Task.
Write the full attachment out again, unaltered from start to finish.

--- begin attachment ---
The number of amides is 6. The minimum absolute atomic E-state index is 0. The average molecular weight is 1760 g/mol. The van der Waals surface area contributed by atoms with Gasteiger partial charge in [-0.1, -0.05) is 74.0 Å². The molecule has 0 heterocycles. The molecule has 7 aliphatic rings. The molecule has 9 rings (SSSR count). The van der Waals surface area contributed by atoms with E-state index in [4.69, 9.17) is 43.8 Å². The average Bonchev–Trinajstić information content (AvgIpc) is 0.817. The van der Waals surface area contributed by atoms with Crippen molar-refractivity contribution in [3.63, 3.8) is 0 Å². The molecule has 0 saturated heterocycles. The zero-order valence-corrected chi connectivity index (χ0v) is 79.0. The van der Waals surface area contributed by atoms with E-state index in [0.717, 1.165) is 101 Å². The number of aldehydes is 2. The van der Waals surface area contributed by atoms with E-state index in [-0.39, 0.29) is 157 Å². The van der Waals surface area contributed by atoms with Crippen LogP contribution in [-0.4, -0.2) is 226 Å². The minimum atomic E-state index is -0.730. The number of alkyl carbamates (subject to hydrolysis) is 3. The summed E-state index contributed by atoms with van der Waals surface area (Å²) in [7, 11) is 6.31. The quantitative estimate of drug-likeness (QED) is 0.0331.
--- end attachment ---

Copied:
The number of amides is 6. The minimum absolute atomic E-state index is 0. The average molecular weight is 1760 g/mol. The van der Waals surface area contributed by atoms with Gasteiger partial charge in [-0.1, -0.05) is 74.0 Å². The molecule has 0 heterocycles. The molecule has 7 aliphatic rings. The molecule has 9 rings (SSSR count). The van der Waals surface area contributed by atoms with E-state index in [4.69, 9.17) is 43.8 Å². The average Bonchev–Trinajstić information content (AvgIpc) is 0.817. The van der Waals surface area contributed by atoms with Crippen molar-refractivity contribution in [3.63, 3.8) is 0 Å². The molecule has 0 saturated heterocycles. The zero-order valence-corrected chi connectivity index (χ0v) is 79.0. The van der Waals surface area contributed by atoms with E-state index in [0.717, 1.165) is 101 Å². The number of aldehydes is 2. The van der Waals surface area contributed by atoms with E-state index in [-0.39, 0.29) is 157 Å². The van der Waals surface area contributed by atoms with Crippen LogP contribution in [-0.4, -0.2) is 226 Å². The minimum atomic E-state index is -0.730. The number of alkyl carbamates (subject to hydrolysis) is 3. The summed E-state index contributed by atoms with van der Waals surface area (Å²) in [7, 11) is 6.31. The quantitative estimate of drug-likeness (QED) is 0.0331.